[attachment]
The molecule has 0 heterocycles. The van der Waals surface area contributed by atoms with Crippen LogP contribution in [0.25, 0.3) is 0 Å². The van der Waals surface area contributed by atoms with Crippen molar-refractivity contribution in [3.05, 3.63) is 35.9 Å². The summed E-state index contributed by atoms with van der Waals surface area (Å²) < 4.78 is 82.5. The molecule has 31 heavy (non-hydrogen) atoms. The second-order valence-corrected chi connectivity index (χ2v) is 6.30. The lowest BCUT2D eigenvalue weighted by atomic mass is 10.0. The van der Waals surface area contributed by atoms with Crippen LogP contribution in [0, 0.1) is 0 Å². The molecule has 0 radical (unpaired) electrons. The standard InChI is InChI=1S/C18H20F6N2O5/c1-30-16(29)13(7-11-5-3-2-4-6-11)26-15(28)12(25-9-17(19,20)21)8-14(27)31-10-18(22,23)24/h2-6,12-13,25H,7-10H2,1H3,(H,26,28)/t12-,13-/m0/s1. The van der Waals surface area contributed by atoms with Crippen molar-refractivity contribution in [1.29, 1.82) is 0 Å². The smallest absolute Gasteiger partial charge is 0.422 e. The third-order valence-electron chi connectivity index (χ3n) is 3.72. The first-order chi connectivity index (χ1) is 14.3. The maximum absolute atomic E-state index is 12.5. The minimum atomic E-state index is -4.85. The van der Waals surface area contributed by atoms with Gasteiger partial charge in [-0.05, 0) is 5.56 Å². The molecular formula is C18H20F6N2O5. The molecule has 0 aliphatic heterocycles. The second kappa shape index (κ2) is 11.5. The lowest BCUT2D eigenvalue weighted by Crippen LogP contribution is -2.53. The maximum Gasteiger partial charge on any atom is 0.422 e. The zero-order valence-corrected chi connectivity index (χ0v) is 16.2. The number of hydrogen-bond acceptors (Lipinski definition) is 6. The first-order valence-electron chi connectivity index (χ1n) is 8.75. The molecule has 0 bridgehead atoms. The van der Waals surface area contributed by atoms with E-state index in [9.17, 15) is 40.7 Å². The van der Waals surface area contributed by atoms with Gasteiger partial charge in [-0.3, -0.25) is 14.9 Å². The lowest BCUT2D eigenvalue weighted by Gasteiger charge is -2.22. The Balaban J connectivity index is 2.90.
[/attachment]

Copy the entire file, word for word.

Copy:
The molecule has 0 heterocycles. The van der Waals surface area contributed by atoms with Crippen LogP contribution in [0.25, 0.3) is 0 Å². The van der Waals surface area contributed by atoms with Crippen molar-refractivity contribution in [3.05, 3.63) is 35.9 Å². The summed E-state index contributed by atoms with van der Waals surface area (Å²) < 4.78 is 82.5. The molecule has 31 heavy (non-hydrogen) atoms. The second-order valence-corrected chi connectivity index (χ2v) is 6.30. The lowest BCUT2D eigenvalue weighted by atomic mass is 10.0. The van der Waals surface area contributed by atoms with Crippen LogP contribution in [0, 0.1) is 0 Å². The molecule has 0 radical (unpaired) electrons. The standard InChI is InChI=1S/C18H20F6N2O5/c1-30-16(29)13(7-11-5-3-2-4-6-11)26-15(28)12(25-9-17(19,20)21)8-14(27)31-10-18(22,23)24/h2-6,12-13,25H,7-10H2,1H3,(H,26,28)/t12-,13-/m0/s1. The van der Waals surface area contributed by atoms with Crippen molar-refractivity contribution in [1.29, 1.82) is 0 Å². The smallest absolute Gasteiger partial charge is 0.422 e. The third-order valence-electron chi connectivity index (χ3n) is 3.72. The first-order chi connectivity index (χ1) is 14.3. The maximum absolute atomic E-state index is 12.5. The minimum atomic E-state index is -4.85. The van der Waals surface area contributed by atoms with Gasteiger partial charge in [-0.05, 0) is 5.56 Å². The molecular formula is C18H20F6N2O5. The molecule has 0 aliphatic heterocycles. The second kappa shape index (κ2) is 11.5. The lowest BCUT2D eigenvalue weighted by Crippen LogP contribution is -2.53. The maximum Gasteiger partial charge on any atom is 0.422 e. The zero-order valence-corrected chi connectivity index (χ0v) is 16.2. The number of hydrogen-bond acceptors (Lipinski definition) is 6. The first-order valence-electron chi connectivity index (χ1n) is 8.75. The molecule has 0 bridgehead atoms. The van der Waals surface area contributed by atoms with E-state index in [9.17, 15) is 40.7 Å². The van der Waals surface area contributed by atoms with Gasteiger partial charge in [-0.3, -0.25) is 14.9 Å². The lowest BCUT2D eigenvalue weighted by Gasteiger charge is -2.22. The Balaban J connectivity index is 2.90.